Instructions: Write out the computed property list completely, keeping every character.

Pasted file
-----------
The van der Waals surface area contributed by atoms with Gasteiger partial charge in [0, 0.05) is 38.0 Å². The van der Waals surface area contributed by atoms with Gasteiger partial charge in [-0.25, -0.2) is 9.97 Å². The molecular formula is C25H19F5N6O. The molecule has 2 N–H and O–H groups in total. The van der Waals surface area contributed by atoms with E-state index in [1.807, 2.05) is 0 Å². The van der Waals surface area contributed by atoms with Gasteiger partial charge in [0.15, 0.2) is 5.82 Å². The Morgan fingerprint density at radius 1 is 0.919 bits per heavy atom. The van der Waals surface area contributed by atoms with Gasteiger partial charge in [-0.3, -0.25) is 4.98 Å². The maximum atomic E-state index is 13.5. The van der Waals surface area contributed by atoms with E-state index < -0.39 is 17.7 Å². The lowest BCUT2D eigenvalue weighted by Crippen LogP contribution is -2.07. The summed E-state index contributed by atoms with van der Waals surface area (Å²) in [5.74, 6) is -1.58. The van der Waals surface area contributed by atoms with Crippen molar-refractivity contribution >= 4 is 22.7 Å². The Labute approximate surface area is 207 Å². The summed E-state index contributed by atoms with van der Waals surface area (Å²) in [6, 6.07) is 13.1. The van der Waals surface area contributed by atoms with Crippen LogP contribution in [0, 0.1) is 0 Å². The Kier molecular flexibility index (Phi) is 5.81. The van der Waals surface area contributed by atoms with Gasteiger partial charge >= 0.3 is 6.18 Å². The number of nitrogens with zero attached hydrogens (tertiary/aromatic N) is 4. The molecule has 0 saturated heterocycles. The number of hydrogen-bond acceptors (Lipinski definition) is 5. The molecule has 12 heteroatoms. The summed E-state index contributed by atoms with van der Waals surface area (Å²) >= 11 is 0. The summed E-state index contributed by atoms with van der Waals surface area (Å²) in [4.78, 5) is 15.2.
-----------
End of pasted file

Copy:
The van der Waals surface area contributed by atoms with Gasteiger partial charge in [0, 0.05) is 38.0 Å². The van der Waals surface area contributed by atoms with Gasteiger partial charge in [-0.25, -0.2) is 9.97 Å². The molecular formula is C25H19F5N6O. The molecule has 2 N–H and O–H groups in total. The van der Waals surface area contributed by atoms with E-state index in [1.807, 2.05) is 0 Å². The van der Waals surface area contributed by atoms with Gasteiger partial charge in [0.15, 0.2) is 5.82 Å². The Morgan fingerprint density at radius 1 is 0.919 bits per heavy atom. The van der Waals surface area contributed by atoms with Gasteiger partial charge in [-0.3, -0.25) is 4.98 Å². The maximum atomic E-state index is 13.5. The van der Waals surface area contributed by atoms with E-state index < -0.39 is 17.7 Å². The lowest BCUT2D eigenvalue weighted by Crippen LogP contribution is -2.07. The summed E-state index contributed by atoms with van der Waals surface area (Å²) in [5.74, 6) is -1.58. The van der Waals surface area contributed by atoms with Crippen molar-refractivity contribution >= 4 is 22.7 Å². The Labute approximate surface area is 207 Å². The summed E-state index contributed by atoms with van der Waals surface area (Å²) in [6, 6.07) is 13.1. The van der Waals surface area contributed by atoms with Crippen LogP contribution in [0, 0.1) is 0 Å². The Kier molecular flexibility index (Phi) is 5.81. The van der Waals surface area contributed by atoms with Gasteiger partial charge >= 0.3 is 6.18 Å². The number of nitrogens with zero attached hydrogens (tertiary/aromatic N) is 4. The molecule has 0 saturated heterocycles. The number of hydrogen-bond acceptors (Lipinski definition) is 5. The molecule has 12 heteroatoms. The summed E-state index contributed by atoms with van der Waals surface area (Å²) >= 11 is 0. The summed E-state index contributed by atoms with van der Waals surface area (Å²) in [4.78, 5) is 15.2.